By Phalgun Prativadi
I am disappointed and saddened to observe many Hindus segregate from and quarrel with each other over the variety of rituals and Deities in our religion. I believe this is a significant reason young Indians my age, both in and outside India, are drifting away from our native culture and religion, unable to make sense of this disunity. I wanted to reconcile some of these apparent differences in the practices of Hinduism, and it was through the study of the Bhagavad Gita and the works of great souls like Swami Vivekananda that I have been able to gain some perspective and realize the true greatness of my religion. Nowhere in the Gita is there any mention of a particular ritual or Deity being more accurate or correct over another.
It became clear to me that Hinduism is an internal process. It is for our own benefit that we pursue the Divine, and it is through the internal conditioning, the perfection of the soul, that we are able to achieve it. Swami Vivekananda further highlighted this fundamental philosophy, “Hindus have discovered that the absolute can only be realized, or thought of, or stated, through the relative, these images … are simply so many symbols so many pegs to hang the spiritual ideas on. It is not that this help is necessary for everyone, but those who do not need it have no right to say that it is wrong. Nor is it compulsory in Hinduism.” I was able to understand that the myriad of external methods our religion offers are like spokes on a wheel, all converging towards a fundamental religious philosophy. I began viewing these rituals, icons and images as guides, various channels through which we can harness and project our spiritual energies and progress towards the ultimate goal of liberation. It is important, I believe, to understand the external practices of Hinduism as a means to an internal end, and not an end in themselves.
Please allow me to make it clear that I do not intend to present myself as a knowledgeable or enlightened person by any means; nor do I wish to undermine the importance of external practices and rituals. I have already affirmed that these are crucial to the actualization of the profound philosophy of Hinduism; and indeed it is through the loss of these traditions that young Indians lose sight of their religion. However, I would like to point out that when these external practices eclipse the fundamental religious ideas that they represent, it leads to disunity amongst fellow Hindus, and it is this internal dissolution that disturbs me.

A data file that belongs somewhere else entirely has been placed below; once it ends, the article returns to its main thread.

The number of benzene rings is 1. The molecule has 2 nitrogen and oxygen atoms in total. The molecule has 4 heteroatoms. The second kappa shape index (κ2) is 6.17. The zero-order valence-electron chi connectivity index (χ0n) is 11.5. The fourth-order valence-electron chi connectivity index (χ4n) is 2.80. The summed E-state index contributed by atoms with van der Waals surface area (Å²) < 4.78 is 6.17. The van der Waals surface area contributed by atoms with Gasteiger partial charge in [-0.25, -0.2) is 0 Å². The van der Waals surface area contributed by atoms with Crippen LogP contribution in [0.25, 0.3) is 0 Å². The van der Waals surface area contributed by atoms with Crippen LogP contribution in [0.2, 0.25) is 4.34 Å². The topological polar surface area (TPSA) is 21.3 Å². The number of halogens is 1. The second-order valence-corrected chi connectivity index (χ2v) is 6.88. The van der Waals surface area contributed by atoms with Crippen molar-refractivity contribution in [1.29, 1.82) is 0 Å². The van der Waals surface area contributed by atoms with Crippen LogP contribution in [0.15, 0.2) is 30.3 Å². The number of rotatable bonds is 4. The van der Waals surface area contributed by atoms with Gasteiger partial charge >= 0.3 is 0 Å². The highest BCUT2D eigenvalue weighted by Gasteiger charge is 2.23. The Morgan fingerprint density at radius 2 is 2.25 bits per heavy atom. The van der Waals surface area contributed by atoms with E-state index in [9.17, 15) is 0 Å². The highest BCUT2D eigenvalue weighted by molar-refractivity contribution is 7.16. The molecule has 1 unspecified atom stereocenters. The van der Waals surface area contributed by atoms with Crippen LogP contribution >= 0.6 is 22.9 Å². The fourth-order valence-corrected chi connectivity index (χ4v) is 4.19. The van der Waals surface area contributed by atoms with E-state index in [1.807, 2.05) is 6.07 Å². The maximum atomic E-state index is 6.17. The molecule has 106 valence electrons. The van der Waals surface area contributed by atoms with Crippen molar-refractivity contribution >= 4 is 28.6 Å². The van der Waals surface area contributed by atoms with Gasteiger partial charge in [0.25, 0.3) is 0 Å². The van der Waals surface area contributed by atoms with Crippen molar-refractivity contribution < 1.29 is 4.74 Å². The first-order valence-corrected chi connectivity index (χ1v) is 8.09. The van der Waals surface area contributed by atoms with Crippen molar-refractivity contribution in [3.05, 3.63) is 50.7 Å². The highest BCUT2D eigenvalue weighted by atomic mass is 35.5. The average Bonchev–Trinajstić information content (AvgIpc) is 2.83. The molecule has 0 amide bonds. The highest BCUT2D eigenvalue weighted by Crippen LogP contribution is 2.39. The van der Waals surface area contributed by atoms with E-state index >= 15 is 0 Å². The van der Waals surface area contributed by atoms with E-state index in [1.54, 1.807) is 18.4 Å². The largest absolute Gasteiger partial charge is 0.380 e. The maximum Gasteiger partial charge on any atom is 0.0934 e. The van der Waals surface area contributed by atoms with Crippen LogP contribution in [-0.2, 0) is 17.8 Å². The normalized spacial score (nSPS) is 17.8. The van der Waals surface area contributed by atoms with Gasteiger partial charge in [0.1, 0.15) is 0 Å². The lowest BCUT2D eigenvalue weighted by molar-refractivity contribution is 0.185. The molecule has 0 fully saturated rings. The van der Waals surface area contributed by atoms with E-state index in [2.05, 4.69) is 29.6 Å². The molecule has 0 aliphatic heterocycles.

In order to solidify Hinduism as a single unified religion, it is vital that the basic common philosophy behind these various sects and practices be brought to the foreground. I therefore encourage my generation, especially those who, like me, are abroad and, in a sense, alienated from their native culture and tradition, to study the basic philosophy and ideas present in the Vedas, and to understand that the many sects, rituals, Deities, protocols and other external differences are not contradictions within their religion but rather are testament to the magnanimity and universality of Hinduism. By grasping and internalizing the fundamental philosophy and ideals of our religion, we can realize the true greatness and profundity of Indian culture and spirituality, and illuminate the emptiness of the gratifications that the increasingly popular materialistic, mainstream culture offers. In conclusion, I find Swami Vivekananda’s own words most appropriate: “Religion is realization; not talk, nor doctrine, nor theories, however beautiful they may be. It is being and becoming, not hearing or acknowledging; it is the whole soul becoming changed into what it believes. That is religion.”
Phalgun S. Prativadi, 21, is a senior biology student at Penn State University. He plans to become a doctor and help the needy in India.